Ukrainian authorities have received support for their case against former shareholders of nationalized lender PrivatBank from investigators at US consultancy Kroll, according to the country’s central bank.
On January 16, the National Bank of Ukraine (NBU) published key findings from a report by Kroll that backed allegations of large-scale fraud at PrivatBank, which was taken over by the state in December 2016.
These include claims by employees that the bank acted as a “vacuum cleaner”, with business development geared towards attracting deposits that were then dispersed as loans to companies related to the bank’s owners, Igor Kolomoisky and Gennadiy Bogolyubov.
According to Kroll, a “loan recycling scheme” was devised to conceal the fraud, whereby new loans were continually issued to new related parties to repay the principal and interest on older loans.
Multiple internal transactions within the Privat group, including between the Ukrainian operation and units in Cyprus and Latvia, were also reportedly used to disguise fund flows.
“[This] demonstrated the characteristics of a large-scale coordinated money-laundering scheme,” NBU officials said in the report presentation.
The summary of Kroll’s findings also described a “shadow banking structure” in PrivatBank’s head office in Dnipro. Directed by the former shareholders, this “bank within a bank” was allegedly responsible for creating a network of related-party borrowers, structuring deals between them and falsifying the bank’s balance sheet.
Kroll concluded that the fraud had been in operation for more than a decade and had caused a loss to PrivatBank of at least $5.5 billion – almost exactly the amount it has cost Ukrainian authorities to recapitalize the lender since nationalization.
The US firm’s report is expected to be used as evidence in litigation in the UK against Kolomoisky and Bogolyubov. PrivatBank is suing its former shareholders for the recovery of $2.5 billion of allegedly misappropriated assets.
Early indications have been positive for the bank’s new owners. On December 19, the anniversary of the nationalization, the High Court in London ordered a freeze on more than $2.5 billion of worldwide assets belonging to Kolomoisky and Bogolyubov, as well as six companies associated with them.
Ukrainian authorities are also hoping that publication of details of the Kroll report will encourage domestic prosecutors to bring criminal charges against Privat’s former shareholders.
To date, no action has been taken. Prosecutor general Yuriy Lutsenko has, however, come under pressure after being photographed by two Ukrainian students having coffee with Kolomoisky in Amsterdam in late November. Lutsenko insists the meeting was accidental but finance minister Oleksandr Danylyuk has called for his resignation.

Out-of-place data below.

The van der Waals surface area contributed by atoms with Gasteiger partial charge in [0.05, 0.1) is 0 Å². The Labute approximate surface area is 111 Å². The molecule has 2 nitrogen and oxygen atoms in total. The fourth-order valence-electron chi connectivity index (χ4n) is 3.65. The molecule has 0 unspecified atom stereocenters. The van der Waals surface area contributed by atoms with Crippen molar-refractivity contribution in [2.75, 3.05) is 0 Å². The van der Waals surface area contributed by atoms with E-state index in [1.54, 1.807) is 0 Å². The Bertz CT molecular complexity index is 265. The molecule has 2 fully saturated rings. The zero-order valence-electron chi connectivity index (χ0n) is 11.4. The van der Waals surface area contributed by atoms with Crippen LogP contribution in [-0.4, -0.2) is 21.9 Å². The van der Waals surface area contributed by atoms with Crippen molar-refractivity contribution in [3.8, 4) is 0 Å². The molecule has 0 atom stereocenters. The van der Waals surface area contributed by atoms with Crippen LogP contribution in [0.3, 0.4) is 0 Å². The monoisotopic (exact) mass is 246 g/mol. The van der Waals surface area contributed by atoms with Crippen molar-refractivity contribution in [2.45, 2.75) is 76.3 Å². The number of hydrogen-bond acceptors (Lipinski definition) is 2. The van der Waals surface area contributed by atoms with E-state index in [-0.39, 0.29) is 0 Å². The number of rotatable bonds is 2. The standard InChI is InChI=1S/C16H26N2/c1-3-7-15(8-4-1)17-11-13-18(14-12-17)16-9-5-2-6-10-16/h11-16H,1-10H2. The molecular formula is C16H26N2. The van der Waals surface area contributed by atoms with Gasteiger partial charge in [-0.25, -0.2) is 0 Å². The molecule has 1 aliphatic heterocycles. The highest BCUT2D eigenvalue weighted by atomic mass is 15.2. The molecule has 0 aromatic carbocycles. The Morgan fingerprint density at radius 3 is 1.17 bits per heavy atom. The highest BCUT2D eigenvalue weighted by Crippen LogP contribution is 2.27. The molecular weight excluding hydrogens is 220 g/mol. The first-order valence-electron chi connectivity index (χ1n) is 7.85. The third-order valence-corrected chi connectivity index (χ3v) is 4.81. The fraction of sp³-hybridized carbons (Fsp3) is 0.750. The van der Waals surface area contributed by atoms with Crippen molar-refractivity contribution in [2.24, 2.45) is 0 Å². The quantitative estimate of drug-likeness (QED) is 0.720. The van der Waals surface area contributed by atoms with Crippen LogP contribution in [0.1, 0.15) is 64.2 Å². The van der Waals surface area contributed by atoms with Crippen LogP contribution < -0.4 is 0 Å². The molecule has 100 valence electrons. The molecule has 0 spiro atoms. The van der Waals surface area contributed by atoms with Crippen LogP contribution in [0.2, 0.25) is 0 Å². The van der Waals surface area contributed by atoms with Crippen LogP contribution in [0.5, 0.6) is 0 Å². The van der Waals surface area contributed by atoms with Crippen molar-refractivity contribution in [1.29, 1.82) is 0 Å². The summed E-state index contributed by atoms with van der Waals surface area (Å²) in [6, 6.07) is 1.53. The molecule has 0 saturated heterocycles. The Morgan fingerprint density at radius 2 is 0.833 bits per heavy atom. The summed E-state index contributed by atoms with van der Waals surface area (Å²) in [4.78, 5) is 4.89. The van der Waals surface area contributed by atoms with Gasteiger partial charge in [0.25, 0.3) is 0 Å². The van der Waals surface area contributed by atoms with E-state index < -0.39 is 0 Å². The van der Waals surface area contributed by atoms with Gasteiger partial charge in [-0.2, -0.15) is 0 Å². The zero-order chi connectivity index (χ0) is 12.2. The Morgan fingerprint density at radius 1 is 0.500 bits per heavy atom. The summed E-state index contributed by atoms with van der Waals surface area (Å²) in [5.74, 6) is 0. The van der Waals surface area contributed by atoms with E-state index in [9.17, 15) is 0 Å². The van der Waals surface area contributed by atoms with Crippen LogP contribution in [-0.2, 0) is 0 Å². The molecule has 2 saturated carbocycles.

Kolomoisky and Bogolyubov did not respond directly to the NBU’s statement last month but have repeatedly denied wrongdoing in connection with PrivatBank.
They did, however, attempt to prevent publication of the Kroll report. On December 15, a district court in Kiev backed claims by Kolomoisky that the NBU had infringed state procurement laws in hiring Kroll and ruled against further cooperation between Ukrainian authorities and the consultancy. A similar judgement was also handed down by a court in Odessa. Both rulings were subsequently overturned.
Meanwhile, the rehabilitation of PrivatBank moved a step closer in January with the appointment of a new chief executive. The post has been vacant since July, when post-nationalization CEO Oleksandr Shlapak stepped down amid accusations of inaction.
His replacement, Petr Krumphanzl, has a track record of trouble-shooting, as well as experience of Ukraine’s idiosyncratic banking market.
A Czech native, he was in charge of operations at Raiffeisen’s Ukrainian subsidiary at the time of the global financial crisis and subsequently spent three years as COO of Heta Asset Resolution, the vehicle set up by the Austrian government to deal with bad debts from Hypo Alpe Adria.
His most recent role was in China, where he served as COO for Czech consumer finance firm Home Credit’s rapidly expanding operation.
“Petr has very strong experience in improving processes and control systems,” says Engin Akcakoca, head of PrivatBank’s supervisory board. “He is very good at transformations, which is what the bank needs at this point in time.”
Krumphanzl was the favoured candidate from early on in the process, Akcakoca added, but his appointment was delayed due to his mathematical background. Ukrainian law required heads of state banks to hold degrees in finance, economy or law. The legislation was amended on January 5.
PrivatBank’s new Ukrainian CFO faced no such hurdles, having studied economics at Donetsk University. Anna Samarina joined the bank in January from BNP Paribas, where she was head of financial control for international retail banking in Paris. Before that she spent 15 years at Ukrsibbank, the French group’s Ukrainian subsidiary, including eight as CFO.
A new strategy for PrivatBank is also expected to be announced shortly by the ministry of finance, following the submission of proposals by the supervisory board. Akcakoca declined to be drawn on details but confirmed that recommendations included a focus on retail banking with minimal corporate lending.
He added that Privat is expected to return to profitability this year, after a final recapitalization by the finance ministry in December.
“We were loss-making last year because of toxic assets, but we are now fully provisioned, so 2018 will mark a fresh start for the bank,” he says.